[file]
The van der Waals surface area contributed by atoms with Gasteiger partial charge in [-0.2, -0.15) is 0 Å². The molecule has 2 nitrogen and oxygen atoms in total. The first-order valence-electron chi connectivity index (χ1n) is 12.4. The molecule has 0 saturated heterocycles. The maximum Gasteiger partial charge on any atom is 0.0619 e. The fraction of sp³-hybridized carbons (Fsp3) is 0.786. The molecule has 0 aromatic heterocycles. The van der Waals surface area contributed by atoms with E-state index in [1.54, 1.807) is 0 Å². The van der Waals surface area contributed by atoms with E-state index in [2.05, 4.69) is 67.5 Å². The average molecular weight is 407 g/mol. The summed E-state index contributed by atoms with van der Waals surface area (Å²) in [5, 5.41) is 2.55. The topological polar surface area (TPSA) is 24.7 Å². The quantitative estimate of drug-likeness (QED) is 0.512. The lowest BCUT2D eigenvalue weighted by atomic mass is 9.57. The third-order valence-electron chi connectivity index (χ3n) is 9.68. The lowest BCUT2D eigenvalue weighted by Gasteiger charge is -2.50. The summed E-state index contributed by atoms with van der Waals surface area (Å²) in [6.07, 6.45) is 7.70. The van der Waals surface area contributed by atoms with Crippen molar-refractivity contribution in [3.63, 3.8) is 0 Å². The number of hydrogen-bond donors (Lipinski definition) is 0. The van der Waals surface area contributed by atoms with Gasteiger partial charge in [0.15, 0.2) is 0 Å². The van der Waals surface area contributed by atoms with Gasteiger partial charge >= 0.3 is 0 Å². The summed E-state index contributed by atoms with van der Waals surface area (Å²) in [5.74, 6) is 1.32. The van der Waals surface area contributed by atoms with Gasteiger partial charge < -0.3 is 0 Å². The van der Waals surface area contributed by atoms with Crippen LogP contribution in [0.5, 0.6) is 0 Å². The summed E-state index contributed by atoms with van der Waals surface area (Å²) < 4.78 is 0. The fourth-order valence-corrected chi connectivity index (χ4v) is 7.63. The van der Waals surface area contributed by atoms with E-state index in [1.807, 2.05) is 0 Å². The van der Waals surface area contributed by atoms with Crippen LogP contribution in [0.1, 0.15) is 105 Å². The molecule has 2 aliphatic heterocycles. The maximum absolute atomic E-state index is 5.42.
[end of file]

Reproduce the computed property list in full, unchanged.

The van der Waals surface area contributed by atoms with Gasteiger partial charge in [-0.2, -0.15) is 0 Å². The molecule has 2 nitrogen and oxygen atoms in total. The first-order valence-electron chi connectivity index (χ1n) is 12.4. The molecule has 0 saturated heterocycles. The maximum Gasteiger partial charge on any atom is 0.0619 e. The fraction of sp³-hybridized carbons (Fsp3) is 0.786. The molecule has 0 aromatic heterocycles. The van der Waals surface area contributed by atoms with E-state index in [1.54, 1.807) is 0 Å². The van der Waals surface area contributed by atoms with E-state index in [2.05, 4.69) is 67.5 Å². The average molecular weight is 407 g/mol. The summed E-state index contributed by atoms with van der Waals surface area (Å²) in [5, 5.41) is 2.55. The topological polar surface area (TPSA) is 24.7 Å². The quantitative estimate of drug-likeness (QED) is 0.512. The lowest BCUT2D eigenvalue weighted by atomic mass is 9.57. The third-order valence-electron chi connectivity index (χ3n) is 9.68. The lowest BCUT2D eigenvalue weighted by Gasteiger charge is -2.50. The summed E-state index contributed by atoms with van der Waals surface area (Å²) in [6.07, 6.45) is 7.70. The van der Waals surface area contributed by atoms with Crippen molar-refractivity contribution in [3.63, 3.8) is 0 Å². The number of hydrogen-bond donors (Lipinski definition) is 0. The van der Waals surface area contributed by atoms with Gasteiger partial charge in [0.15, 0.2) is 0 Å². The van der Waals surface area contributed by atoms with Gasteiger partial charge >= 0.3 is 0 Å². The summed E-state index contributed by atoms with van der Waals surface area (Å²) in [5.74, 6) is 1.32. The van der Waals surface area contributed by atoms with Gasteiger partial charge < -0.3 is 0 Å². The van der Waals surface area contributed by atoms with Crippen LogP contribution in [0.5, 0.6) is 0 Å². The summed E-state index contributed by atoms with van der Waals surface area (Å²) < 4.78 is 0. The fourth-order valence-corrected chi connectivity index (χ4v) is 7.63. The van der Waals surface area contributed by atoms with E-state index in [1.807, 2.05) is 0 Å². The van der Waals surface area contributed by atoms with Crippen LogP contribution in [0.1, 0.15) is 105 Å². The molecule has 2 aliphatic heterocycles. The maximum absolute atomic E-state index is 5.42.